Cyberspace distorts reality. It cannot accurately reflect the real world because the act of engaging in an online reality automatically creates a distance between who you are in real life, and how others see you online. The cyber world is a fictional world. It can never be wholly "real". At best, it can only create a reasonable facsimile, it cannot recreate reality itself. Any online interaction will always be a kind of virtual interaction. That is the nature of the medium. Gender-swapping online is a natural extension of this virtuality. Experimentation is a solid part of human nature, it defines who we are and it is what seperates us from the rest of the animals. The ability, the willingness, and the desire to change our most fundamental nature is in fact, the one thing that makes us human. Every other aspect of our being we share with the animal kingdom. There is nothing else in this world, however, that actively seeks to redefine itself, not even a chameleon.
The only constant in the universe is change, and the desire for change is what makes us human. Gender, the precise defining of socially acceptable behaviors according to reproductive biology, represents a powerful resistance to change. Demanding that men be men and women be women is, in fact, contrary to the most fundamental aspect of what it means to be human. It is a violation of our most basic natural instinct which is, in fact, the need to seek out and create change. Demanding that women dress a certain way, forcing men to dress differently, giving each a different task based on a presumption of their "natural ability" is one of the most unrealistic aspects of human civilization. Precisely defined gender roles violate our nature, and the very act of defining them is inherently unnatural. The only possible outcome of a precisely defined gender role is confusion, which in turn leads to insecurity, which in turn leads to more people insisting on a difference which was never real to begin with.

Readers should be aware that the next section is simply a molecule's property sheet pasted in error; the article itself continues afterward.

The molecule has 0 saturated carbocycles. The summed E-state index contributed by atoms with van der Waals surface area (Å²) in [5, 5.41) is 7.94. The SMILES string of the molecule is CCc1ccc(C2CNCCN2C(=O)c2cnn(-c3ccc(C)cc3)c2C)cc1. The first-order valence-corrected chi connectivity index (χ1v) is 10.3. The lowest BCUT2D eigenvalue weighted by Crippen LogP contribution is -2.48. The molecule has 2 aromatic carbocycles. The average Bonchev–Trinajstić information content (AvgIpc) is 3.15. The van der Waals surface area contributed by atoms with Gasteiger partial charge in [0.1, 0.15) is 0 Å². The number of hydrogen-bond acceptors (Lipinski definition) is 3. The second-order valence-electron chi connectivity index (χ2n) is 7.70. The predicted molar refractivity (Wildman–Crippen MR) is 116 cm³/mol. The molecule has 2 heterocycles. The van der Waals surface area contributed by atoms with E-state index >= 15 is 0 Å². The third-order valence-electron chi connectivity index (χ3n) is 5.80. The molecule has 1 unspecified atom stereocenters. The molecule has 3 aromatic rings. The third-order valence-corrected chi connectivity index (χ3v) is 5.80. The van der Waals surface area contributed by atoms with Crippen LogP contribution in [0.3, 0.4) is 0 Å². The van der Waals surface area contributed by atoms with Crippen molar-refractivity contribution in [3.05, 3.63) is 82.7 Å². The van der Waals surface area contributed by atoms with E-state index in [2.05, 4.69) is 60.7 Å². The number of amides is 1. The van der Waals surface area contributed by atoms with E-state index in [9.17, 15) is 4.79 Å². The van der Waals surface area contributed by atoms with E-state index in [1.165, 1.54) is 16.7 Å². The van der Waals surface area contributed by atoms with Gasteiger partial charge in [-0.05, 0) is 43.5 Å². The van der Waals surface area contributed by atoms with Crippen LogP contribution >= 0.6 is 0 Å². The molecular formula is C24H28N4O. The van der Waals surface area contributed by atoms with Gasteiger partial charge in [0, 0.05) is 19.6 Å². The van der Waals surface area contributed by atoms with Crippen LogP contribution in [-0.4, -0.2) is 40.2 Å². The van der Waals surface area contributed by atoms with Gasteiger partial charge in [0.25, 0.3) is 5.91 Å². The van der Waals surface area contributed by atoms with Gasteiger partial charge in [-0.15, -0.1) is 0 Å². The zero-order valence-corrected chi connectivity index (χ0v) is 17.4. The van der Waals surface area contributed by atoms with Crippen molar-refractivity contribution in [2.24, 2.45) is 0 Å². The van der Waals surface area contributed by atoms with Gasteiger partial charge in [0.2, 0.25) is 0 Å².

We are not "men and women". We are people, and as people, we really ought to be smart enough to show one another decency and respect. It's only natural.